New date of primary a worry to reformers
Early presidential voting may worsen the problem


By ROBERT SCHWANEBERG
Published July 4th 2005 in Newark Star Ledger
It has been 21 years since New Jersey made a difference in picking a presidential candidate.

Now, political leaders say the way to fix that is to move New Jersey's last-in-the-nation primary election from June to February, and acting Gov. Richard Codey is poised to sign a bill doing just that. The bill has been approved by both the Assembly and the state Senate.

But to would-be election reformers, New Jersey's solution is the nation's problem. By joining the "rush to the front," they say New Jersey is exacerbating a long trend of states moving their presidential primaries earlier and earlier.               
The resulting bunch-up of winter primaries makes the presidential campaign unreasonably long, deprives voters of a chance to really get to know the candidates before voting and makes big money for television advertising even more important, critics contend.

And it leaves voters in states that go to the polls last feeling left out -- which is why Codey called for an earlier presidential primary.

"New Jersey's effort may work out for New Jersey, but it's only further indication of why the national parties need to act to develop a primary process that is good for all the states," said Rob Richie, executive director of FairVote, a nonpartisan election reform advocacy group based in Tacoma Park, Md.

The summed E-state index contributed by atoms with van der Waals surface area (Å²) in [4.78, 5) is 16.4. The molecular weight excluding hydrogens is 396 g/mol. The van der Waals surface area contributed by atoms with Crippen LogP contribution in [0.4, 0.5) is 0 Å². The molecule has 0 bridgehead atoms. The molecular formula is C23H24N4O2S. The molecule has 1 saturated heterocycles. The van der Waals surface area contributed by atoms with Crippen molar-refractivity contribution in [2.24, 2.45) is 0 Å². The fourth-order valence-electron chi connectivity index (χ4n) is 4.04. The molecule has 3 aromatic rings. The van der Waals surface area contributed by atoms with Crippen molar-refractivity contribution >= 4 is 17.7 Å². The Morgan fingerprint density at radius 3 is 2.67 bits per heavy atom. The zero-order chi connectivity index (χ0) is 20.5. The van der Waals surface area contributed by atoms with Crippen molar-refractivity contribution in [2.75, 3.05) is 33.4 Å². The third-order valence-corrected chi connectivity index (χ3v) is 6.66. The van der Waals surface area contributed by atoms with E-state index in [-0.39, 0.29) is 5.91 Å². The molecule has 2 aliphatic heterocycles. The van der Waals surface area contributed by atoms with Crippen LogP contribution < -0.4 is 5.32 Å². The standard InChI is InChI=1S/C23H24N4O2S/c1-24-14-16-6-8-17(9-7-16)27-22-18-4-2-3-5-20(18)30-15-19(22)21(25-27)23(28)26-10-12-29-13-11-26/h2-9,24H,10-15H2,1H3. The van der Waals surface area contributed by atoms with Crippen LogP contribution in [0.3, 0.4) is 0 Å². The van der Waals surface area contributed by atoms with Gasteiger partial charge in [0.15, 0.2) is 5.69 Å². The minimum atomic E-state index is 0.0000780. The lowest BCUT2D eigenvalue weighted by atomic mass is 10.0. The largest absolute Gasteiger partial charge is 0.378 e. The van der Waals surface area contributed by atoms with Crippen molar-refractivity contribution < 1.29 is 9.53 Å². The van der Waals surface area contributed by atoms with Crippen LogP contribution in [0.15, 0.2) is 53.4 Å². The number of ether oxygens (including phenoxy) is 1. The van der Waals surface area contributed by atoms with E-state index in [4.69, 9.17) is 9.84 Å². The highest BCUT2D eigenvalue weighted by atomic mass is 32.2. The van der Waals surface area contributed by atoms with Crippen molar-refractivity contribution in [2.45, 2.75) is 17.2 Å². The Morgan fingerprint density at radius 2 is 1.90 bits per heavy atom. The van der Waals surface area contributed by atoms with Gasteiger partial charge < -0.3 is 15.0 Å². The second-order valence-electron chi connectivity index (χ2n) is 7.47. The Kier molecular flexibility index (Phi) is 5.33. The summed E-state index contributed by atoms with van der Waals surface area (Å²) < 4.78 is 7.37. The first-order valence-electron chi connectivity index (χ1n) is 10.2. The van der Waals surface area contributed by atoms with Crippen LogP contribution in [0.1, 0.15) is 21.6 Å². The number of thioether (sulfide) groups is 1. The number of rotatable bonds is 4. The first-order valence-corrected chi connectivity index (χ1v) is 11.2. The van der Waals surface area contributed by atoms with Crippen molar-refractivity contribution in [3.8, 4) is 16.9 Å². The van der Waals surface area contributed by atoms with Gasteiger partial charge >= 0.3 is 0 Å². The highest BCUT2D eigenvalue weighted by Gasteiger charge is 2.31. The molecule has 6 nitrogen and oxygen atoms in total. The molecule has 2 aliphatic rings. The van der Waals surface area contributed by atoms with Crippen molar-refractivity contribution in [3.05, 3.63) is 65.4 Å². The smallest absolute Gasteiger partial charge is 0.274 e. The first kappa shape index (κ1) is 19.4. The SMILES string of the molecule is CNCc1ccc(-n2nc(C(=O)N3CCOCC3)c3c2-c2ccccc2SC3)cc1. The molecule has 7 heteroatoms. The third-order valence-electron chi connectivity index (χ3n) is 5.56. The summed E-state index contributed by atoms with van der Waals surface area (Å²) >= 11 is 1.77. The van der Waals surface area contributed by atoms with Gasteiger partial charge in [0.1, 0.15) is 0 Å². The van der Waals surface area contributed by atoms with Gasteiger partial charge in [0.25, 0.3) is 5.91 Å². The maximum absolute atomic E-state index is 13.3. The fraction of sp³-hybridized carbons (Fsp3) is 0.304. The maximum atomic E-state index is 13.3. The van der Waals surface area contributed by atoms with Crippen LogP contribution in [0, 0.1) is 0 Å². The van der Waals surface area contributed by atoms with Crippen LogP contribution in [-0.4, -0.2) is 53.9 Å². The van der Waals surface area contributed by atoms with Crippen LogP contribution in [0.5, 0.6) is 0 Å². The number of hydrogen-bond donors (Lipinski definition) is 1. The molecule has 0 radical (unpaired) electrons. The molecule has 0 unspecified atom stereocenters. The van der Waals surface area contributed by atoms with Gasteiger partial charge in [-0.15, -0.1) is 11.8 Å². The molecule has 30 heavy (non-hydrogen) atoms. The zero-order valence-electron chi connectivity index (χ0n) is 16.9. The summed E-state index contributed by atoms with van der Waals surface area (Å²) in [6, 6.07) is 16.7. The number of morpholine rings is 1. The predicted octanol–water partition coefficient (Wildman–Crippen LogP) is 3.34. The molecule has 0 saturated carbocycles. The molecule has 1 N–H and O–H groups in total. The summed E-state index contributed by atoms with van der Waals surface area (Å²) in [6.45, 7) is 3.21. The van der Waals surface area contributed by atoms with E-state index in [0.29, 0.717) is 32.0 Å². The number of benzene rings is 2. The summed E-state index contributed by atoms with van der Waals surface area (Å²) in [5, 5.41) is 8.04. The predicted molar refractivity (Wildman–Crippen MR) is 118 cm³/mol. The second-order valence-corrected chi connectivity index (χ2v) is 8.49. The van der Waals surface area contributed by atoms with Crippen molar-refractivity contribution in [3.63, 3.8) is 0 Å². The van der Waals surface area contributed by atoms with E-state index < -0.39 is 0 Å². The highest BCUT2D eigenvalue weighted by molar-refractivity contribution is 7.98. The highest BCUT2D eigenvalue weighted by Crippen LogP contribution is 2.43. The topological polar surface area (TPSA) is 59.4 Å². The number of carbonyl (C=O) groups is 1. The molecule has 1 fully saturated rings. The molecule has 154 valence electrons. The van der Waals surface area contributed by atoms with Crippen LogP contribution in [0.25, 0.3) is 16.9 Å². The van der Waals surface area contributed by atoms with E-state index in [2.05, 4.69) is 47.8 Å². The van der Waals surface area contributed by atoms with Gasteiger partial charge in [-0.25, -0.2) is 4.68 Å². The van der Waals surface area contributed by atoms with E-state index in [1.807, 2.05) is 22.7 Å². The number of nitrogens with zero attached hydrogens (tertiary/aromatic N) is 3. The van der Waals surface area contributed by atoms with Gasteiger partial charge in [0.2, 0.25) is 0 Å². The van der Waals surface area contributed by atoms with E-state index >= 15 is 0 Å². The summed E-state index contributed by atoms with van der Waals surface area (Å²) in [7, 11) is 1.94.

Tami Buhr, research coordinator at the Joan Shorenstein Center on The Press, Politics and Public Policy at Harvard University, said it is hard to blame the states.

"You can't single out Iowa or New Hampshire or New Jersey," Buhr said. "They're all doing what makes sense from their own individual viewpoint, but it doesn't make sense for the country as a whole."

Supporters of a February presidential primary for New Jersey hope it will bring economic benefits by forcing the candidates to heed the state's concerns and make good on their promises once they get to the White House.

But Larry Sabato, a political scientist at the University of Virginia said at least 15 other states also are thinking of moving their primaries earlier to increase their clout.

"Even though New Jersey thinks it is moving to the front, it may only be moving to the middle of the pile," Sabato said. "I doubt there is going to be that much economic benefit."

In some ways, the current situation is the result of reform gone awry.

In 1968, when presidential candidates were still picked at party conventions, only 14 states held primaries and 13 were in April or later. New Jersey was one of four states that held June primaries.                

Primaries were intended to transfer the power to pick the candidates from party bosses to the people but soon spawned new problems. By 1996, there were primaries in 41 states, and 29 of those were before April.

A poll taken in 2000 by The Vanishing Voter project at Harvard's Shorenstein Center found the public so disillusioned with the system that, by a margin of 43 to 40 percent, it preferred a return "to the old smoke-filled rooms."

Some states have traded expensive primaries for party caucuses.